Korean beauty manufacturers have a reputation for constantly innovating and reformulating their products, which go through a large variety of testing and design processes in order to keep their savvy and die-hard buyers engaged. Priya Venkatesh, Sephora’s vice president of merchandising for skincare and haircare, has called Seoul the “Silicon Valley” of beauty because of their intense focus on the beauty market.

Additionally, companies market Korean beauty products as playful and fun—they use cute packaging featuring large typography, which makes the products easy to use and understand. Companies change their tactics depending on their target audiences; upping the cuteness-factor for their Japanese buyers while touting items that have the popular “snail” ingredients for their American customers.

The Korean government is extremely involved in the production and advertising of K-beauty and product experiences risk becoming cold and sterile when the government gets too involved in the creative side of the business. The Korean government ultimately had to shutter its NYC Soho flagship store.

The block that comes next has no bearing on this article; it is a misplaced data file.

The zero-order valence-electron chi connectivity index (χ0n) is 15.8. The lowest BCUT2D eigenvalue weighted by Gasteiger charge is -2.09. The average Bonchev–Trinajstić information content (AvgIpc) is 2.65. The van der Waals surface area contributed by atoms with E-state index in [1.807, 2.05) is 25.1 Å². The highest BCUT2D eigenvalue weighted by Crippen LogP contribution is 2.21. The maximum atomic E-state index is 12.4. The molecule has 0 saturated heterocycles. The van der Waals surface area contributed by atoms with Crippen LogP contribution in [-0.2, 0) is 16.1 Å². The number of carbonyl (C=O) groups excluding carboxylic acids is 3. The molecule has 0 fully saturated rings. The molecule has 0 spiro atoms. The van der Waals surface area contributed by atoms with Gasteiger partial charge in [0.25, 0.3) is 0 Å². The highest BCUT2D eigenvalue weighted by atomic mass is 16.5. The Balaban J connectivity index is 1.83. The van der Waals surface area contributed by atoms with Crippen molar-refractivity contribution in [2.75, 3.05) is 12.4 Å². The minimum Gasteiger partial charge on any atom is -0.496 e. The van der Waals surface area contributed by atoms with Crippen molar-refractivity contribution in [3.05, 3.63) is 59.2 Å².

Demographics/psychographics of buyers

Millennials (mostly women) are interested in K-beauty products because of their exposure to accessible Korean exports and their social media habits. Korean beauty products often form an entry-point into the world of premium skincare for these buyers thanks to their easy-to-use formats, fun packaging (with names like “Jelly Pudding”), and clear benefits. Buyers are commonly introduced to the products by way of social media influencers who show-off their favorite products and multi-step beauty routines. Additionally, many younger women in the U.S. who enjoyed K-Pop and K-Dramas in their youth are excited to purchase the products their favorite stars use. This is especially true for shoppers in India and Latin America who are now increasingly exposed to Korean entertainment.